Summer is almost gone again. A couple more weeks, and we'll all be putting away the sandals and getting out the sweaters. Where did the time go? Just yesterday, so it seems, I was heading to the mountains to escape the heat. Now I'm thinking of going again to see the aspens turn to gold. And like so many others, I can't point at much that I've accomplished in between. I did correct the page proofs for TRIUMPH IN ARMS (February 2010 release) and write the proposal for the book I'll be working on this winter.  I also finished polishing my September 1 deadline book, BY HIS MAJESTY'S GRACE, and zapped it to my editor.  These things don't add up to a lot, however, compared to what I intended.  Isn't that the way it goes?


The deadline book was a day or two late. I had the best of intentions, of course, but life intervened. An extra problem was that I know this book, along with the other two in my medieval Three Graces trilogy, won't be published until 2011. The manuscripts will be "warehoused," as publishers term it—held in my editor's office—until all three are done.  The books will then be brought out in October, November and December two years from now. As long as I deliver them all by April 1, 2011, everything should be fine. Though it's nice to have this relaxed timeframe, it does take away the incentive to finish on the dot.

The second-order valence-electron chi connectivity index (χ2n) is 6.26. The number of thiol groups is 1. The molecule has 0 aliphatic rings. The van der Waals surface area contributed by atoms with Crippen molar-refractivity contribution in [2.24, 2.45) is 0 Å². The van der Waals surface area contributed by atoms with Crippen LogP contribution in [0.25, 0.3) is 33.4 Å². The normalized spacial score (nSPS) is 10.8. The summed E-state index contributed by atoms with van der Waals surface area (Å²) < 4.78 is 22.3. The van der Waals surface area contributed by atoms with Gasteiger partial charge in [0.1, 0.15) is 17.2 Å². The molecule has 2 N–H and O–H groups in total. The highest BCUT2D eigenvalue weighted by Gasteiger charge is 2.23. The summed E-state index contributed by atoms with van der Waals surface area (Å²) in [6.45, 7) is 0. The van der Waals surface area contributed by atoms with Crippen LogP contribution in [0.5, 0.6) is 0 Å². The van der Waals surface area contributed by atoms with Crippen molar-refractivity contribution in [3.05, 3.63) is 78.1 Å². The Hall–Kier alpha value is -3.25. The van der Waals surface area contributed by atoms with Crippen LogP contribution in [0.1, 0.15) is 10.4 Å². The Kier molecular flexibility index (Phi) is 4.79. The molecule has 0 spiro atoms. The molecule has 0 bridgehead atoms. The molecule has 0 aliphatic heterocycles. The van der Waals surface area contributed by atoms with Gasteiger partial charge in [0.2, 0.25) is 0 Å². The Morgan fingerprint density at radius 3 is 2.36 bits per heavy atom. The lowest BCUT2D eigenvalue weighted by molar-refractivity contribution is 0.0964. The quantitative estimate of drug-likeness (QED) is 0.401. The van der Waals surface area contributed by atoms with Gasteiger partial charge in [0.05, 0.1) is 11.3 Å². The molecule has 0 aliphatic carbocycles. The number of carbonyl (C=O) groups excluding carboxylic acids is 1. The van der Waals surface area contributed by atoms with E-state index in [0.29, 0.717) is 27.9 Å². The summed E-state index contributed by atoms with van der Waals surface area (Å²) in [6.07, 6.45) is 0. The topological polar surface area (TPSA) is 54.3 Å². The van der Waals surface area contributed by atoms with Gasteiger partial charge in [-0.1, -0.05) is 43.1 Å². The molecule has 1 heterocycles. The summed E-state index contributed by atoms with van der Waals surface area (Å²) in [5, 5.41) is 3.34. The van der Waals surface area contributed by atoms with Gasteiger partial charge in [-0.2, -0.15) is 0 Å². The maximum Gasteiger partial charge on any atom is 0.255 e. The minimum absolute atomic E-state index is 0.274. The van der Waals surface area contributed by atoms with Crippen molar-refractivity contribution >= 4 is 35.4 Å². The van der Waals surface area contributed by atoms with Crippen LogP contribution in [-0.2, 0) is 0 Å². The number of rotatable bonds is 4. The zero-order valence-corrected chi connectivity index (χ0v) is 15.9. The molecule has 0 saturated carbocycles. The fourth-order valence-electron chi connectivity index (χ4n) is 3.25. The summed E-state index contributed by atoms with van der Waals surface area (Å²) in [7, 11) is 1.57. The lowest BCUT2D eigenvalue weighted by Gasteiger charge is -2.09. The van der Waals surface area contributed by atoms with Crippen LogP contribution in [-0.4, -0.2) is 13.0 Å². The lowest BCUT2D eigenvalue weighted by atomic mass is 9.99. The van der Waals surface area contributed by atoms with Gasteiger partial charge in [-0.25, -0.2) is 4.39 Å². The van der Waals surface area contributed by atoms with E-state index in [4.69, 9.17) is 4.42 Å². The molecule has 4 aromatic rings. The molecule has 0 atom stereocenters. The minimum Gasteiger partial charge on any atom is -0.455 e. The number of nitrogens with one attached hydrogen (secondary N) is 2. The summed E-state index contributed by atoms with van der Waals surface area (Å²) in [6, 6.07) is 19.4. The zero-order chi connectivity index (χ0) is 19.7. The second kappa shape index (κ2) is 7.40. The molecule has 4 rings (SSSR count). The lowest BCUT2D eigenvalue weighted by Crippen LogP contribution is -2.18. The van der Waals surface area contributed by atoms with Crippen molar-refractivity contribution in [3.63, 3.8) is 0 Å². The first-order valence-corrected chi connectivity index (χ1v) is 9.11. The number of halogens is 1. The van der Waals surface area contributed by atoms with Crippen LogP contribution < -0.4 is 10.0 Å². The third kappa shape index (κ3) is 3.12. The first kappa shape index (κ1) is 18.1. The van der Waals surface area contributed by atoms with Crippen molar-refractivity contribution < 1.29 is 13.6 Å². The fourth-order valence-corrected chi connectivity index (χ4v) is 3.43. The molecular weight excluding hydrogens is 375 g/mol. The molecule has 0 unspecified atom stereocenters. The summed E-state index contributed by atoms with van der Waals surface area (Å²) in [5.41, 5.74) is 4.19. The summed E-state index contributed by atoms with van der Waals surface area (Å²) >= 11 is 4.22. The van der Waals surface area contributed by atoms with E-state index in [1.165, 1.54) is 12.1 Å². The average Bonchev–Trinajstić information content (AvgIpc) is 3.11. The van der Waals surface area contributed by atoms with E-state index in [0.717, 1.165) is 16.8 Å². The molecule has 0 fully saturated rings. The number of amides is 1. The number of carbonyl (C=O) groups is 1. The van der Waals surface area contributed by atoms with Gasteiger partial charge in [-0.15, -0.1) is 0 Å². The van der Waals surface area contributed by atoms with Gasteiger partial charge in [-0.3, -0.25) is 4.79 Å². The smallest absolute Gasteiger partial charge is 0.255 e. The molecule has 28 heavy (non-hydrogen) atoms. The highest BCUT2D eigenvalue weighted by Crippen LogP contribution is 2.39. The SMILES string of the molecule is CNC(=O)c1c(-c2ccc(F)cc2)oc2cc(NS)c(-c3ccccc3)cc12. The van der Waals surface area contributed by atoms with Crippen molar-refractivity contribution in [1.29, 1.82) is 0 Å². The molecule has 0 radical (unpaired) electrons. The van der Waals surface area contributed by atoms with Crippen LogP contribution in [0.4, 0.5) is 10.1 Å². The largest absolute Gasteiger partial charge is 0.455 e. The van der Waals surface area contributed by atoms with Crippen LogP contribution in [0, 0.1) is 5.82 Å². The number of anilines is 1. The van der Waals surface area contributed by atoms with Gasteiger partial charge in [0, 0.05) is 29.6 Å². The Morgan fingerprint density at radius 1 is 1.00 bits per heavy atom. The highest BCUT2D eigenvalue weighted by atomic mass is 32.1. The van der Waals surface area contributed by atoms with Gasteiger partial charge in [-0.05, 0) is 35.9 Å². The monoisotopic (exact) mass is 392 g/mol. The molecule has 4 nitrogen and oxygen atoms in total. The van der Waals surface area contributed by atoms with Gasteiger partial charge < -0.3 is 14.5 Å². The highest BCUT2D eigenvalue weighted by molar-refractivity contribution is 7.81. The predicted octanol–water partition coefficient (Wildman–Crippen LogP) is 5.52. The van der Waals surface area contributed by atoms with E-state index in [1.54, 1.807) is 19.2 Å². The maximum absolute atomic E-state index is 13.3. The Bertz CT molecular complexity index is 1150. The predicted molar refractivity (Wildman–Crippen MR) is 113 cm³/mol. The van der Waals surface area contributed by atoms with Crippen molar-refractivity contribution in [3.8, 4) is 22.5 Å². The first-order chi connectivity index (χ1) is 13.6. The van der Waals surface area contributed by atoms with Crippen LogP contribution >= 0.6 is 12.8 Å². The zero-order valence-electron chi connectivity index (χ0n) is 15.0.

On top of this, I'll admit I've been playing. When my computer crashed last spring, I lost a lot of family history information stored in my genealogy program. After buying a replacement program, I registered with one of the genealogy sites online. These sites are so interactive now, with automatic search functions and access to hundreds of detailed family histories. With their aid, I've gone back more than 20 generations on several family lines and added literally hundreds of ancestors to my database. Tracing a line is like unraveling a mystery; once started, I don't want to stop.  Interesting bits are always popping up, too.  I really thought I had a fairly "melting pot" heritage, but would you believe most of my ancestors emigrated from England and landed in Virginia? I've also discovered that I am distantly related to the poet, William Blake.  Funny, I've always loved his poem "The Tiger."  And how neat to think that the love of words could be genetic. :">


Another new toy that has distracted me is a voice recognition computer program called Dragon NaturallySpeaking.  It allows me to talk to my computer and watch the words appear on the screen as soon as I speak--I'm actually writing this newsletter with it now. I had tried earlier versions of the program without much success—the need to go back and correct mistakes interfered too much with my thought processes to use it for books. But this latest one seems much more intuitive, so I may actually be able to dictate with it. What a dream! I used to dictate my novels, using a regular dictating machine, back when I was writing 300,000 words per year. I would then transcribe the pages every morning before I begin dictating again. It was a time-consuming process, though transcribing the pages served as the first round of editing. I abandoned this method when I wore out my second dictating machine—which happened about the same time that I became more adept at composing on the computer. Now what was old is new again. I look forward to training my "Dragon" to understand my accent better, then sitting with my feet up, talking my books onto my laptop screen.  Hey, maybe I'll finish the next one early instead of late!


I hope all of you have something just as fascinating to occupy your time this fall.


With warmest wishes for a great Labor Day Weekend,



Challenge to Honor, 2005
Dawn Encounter, 2006
Rogue's Salute, 2007
Guarded Heart, 2008
Gallant Match, 2009
Triumph in Arms, 2010